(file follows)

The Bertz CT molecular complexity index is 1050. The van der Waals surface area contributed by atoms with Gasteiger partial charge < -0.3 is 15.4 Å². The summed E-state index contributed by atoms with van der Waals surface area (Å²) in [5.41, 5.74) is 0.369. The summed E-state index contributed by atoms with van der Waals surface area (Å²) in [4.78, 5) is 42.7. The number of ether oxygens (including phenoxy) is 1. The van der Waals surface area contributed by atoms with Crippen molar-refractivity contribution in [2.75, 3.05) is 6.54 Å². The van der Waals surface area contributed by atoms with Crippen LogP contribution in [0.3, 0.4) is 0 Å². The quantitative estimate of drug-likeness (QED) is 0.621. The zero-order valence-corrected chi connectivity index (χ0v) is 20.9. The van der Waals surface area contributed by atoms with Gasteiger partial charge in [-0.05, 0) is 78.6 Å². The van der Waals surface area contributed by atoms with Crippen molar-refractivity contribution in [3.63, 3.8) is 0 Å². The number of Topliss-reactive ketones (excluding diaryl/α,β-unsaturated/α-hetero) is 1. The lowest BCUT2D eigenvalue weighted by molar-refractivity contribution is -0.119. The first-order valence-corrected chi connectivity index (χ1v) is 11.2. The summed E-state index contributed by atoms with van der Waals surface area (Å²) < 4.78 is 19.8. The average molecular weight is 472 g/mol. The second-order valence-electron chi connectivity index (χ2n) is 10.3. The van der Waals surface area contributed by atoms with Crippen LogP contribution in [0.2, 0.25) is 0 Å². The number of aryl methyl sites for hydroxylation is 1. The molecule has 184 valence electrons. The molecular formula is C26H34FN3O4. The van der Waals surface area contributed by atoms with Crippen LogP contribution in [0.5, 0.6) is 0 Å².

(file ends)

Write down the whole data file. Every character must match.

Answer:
The Bertz CT molecular complexity index is 1050. The van der Waals surface area contributed by atoms with Gasteiger partial charge < -0.3 is 15.4 Å². The summed E-state index contributed by atoms with van der Waals surface area (Å²) in [5.41, 5.74) is 0.369. The summed E-state index contributed by atoms with van der Waals surface area (Å²) in [4.78, 5) is 42.7. The number of ether oxygens (including phenoxy) is 1. The van der Waals surface area contributed by atoms with Crippen molar-refractivity contribution in [2.75, 3.05) is 6.54 Å². The van der Waals surface area contributed by atoms with Crippen LogP contribution in [0.3, 0.4) is 0 Å². The quantitative estimate of drug-likeness (QED) is 0.621. The zero-order valence-corrected chi connectivity index (χ0v) is 20.9. The van der Waals surface area contributed by atoms with Gasteiger partial charge in [-0.05, 0) is 78.6 Å². The van der Waals surface area contributed by atoms with Crippen molar-refractivity contribution in [3.63, 3.8) is 0 Å². The number of Topliss-reactive ketones (excluding diaryl/α,β-unsaturated/α-hetero) is 1. The lowest BCUT2D eigenvalue weighted by molar-refractivity contribution is -0.119. The first-order valence-corrected chi connectivity index (χ1v) is 11.2. The summed E-state index contributed by atoms with van der Waals surface area (Å²) < 4.78 is 19.8. The average molecular weight is 472 g/mol. The second-order valence-electron chi connectivity index (χ2n) is 10.3. The van der Waals surface area contributed by atoms with Crippen LogP contribution in [0.2, 0.25) is 0 Å². The number of aryl methyl sites for hydroxylation is 1. The molecule has 184 valence electrons. The molecular formula is C26H34FN3O4. The van der Waals surface area contributed by atoms with Crippen LogP contribution in [0.5, 0.6) is 0 Å².